Mario Draghi
WEF Davos 2012

Mario Draghi (1947 - ) was a full professor at the Cesare Alfieri Faculty of Political Science of the University of Florence from 1981 until 1994[6] and a fellow of the Institute of Politics at the John F. Kennedy School of Government, Harvard University (2001). From 1984 to 1990 he was the Italian Executive Director at the World Bank. In 1991 he became general director of the Italian Treasury, and held this office until 2001. Fropm 2002-2005, Draghi was vice chairman and managing director of Goldman Sachs International. He worked on the firm's European strategy and development with major European corporations and governments. In December 2005 Draghi was appointed Governor of the Bank of Italy, and in April 2006 he was elected Chairman of the Financial Stability Forum; this organization which became Financial Stability Board in April 2009 on behalf of the G20, bringing together representatives of governments, central banks and national supervisors, institutions and financial markets, international financial institutions, international associations of regulatory authoritiesand supervision and committees of central bank experts. Draghi began leading the Frankfurt, Germany, based European Central Bank when Jean Claude Trichet's non-renewable eight-year term expired on 31 October 2011. Draghi's term as President of the ECB runs out on 31 October 2019. He will be succeeded by Christine Lagarde, the current head of the IMF.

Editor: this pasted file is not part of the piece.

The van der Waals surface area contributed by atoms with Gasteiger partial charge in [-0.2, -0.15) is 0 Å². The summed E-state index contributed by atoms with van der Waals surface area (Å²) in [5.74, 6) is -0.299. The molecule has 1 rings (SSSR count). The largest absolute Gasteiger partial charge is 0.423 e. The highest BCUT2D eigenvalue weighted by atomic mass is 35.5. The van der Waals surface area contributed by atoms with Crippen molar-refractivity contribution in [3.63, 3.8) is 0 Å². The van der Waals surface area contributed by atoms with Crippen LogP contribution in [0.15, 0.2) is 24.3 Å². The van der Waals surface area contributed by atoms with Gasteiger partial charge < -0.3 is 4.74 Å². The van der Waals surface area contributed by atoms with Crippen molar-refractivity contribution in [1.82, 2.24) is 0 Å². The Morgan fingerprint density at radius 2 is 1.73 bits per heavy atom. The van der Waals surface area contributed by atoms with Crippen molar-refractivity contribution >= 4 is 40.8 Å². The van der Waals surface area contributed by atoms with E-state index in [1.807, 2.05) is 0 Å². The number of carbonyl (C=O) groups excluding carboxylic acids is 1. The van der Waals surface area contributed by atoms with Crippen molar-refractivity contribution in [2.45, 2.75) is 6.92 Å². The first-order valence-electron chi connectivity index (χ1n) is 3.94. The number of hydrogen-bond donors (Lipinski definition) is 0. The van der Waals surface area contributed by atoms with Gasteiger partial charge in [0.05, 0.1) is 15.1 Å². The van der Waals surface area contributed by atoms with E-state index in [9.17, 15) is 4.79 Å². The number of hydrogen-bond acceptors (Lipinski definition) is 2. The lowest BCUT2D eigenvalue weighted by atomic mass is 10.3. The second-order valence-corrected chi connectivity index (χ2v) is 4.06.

Mario Draghi attracts outrage by non-Keynsians who claim, among others, that "Growth is normally created by a combination of good infrastructure politics, low tax, freedom of enterpreneurship and positive loops on innovation. Draghi is just another rainmaker, that is a looser failing to speak out this truth and pretending to be able to create a miracle where there is none." (Klaus Tulipan, CEO at Cloud Professional, "What is Mario Draghi's reputation among economists?" Quora 04 December 2015 downloadable.)